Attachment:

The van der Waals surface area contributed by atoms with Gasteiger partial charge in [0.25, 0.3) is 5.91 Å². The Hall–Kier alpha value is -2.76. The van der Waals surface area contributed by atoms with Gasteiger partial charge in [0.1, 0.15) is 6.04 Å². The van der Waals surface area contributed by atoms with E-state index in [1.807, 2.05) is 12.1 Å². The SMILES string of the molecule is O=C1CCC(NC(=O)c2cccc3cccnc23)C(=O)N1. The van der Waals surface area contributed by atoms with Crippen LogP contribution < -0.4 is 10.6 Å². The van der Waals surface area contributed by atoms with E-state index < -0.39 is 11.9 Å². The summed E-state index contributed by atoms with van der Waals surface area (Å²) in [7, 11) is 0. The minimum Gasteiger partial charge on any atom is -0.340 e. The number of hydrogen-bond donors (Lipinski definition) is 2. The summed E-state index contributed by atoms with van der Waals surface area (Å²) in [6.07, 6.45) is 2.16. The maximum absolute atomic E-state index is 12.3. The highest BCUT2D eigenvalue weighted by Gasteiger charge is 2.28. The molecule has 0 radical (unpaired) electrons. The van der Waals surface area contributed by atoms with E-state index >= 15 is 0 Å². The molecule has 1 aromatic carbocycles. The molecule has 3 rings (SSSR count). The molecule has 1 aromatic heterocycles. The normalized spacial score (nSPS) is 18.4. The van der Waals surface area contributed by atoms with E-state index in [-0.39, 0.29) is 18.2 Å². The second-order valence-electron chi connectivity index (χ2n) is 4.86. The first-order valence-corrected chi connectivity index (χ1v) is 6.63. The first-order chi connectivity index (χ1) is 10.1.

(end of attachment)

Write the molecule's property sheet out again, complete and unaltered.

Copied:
The van der Waals surface area contributed by atoms with Gasteiger partial charge in [0.25, 0.3) is 5.91 Å². The Hall–Kier alpha value is -2.76. The van der Waals surface area contributed by atoms with Gasteiger partial charge in [0.1, 0.15) is 6.04 Å². The van der Waals surface area contributed by atoms with E-state index in [1.807, 2.05) is 12.1 Å². The SMILES string of the molecule is O=C1CCC(NC(=O)c2cccc3cccnc23)C(=O)N1. The van der Waals surface area contributed by atoms with Crippen LogP contribution < -0.4 is 10.6 Å². The van der Waals surface area contributed by atoms with E-state index < -0.39 is 11.9 Å². The summed E-state index contributed by atoms with van der Waals surface area (Å²) in [7, 11) is 0. The minimum Gasteiger partial charge on any atom is -0.340 e. The number of hydrogen-bond donors (Lipinski definition) is 2. The summed E-state index contributed by atoms with van der Waals surface area (Å²) in [6.07, 6.45) is 2.16. The maximum absolute atomic E-state index is 12.3. The highest BCUT2D eigenvalue weighted by Gasteiger charge is 2.28. The molecule has 0 radical (unpaired) electrons. The van der Waals surface area contributed by atoms with E-state index >= 15 is 0 Å². The molecule has 1 aromatic carbocycles. The molecule has 3 rings (SSSR count). The molecule has 1 aromatic heterocycles. The normalized spacial score (nSPS) is 18.4. The van der Waals surface area contributed by atoms with E-state index in [-0.39, 0.29) is 18.2 Å². The second-order valence-electron chi connectivity index (χ2n) is 4.86. The first-order valence-corrected chi connectivity index (χ1v) is 6.63. The first-order chi connectivity index (χ1) is 10.1.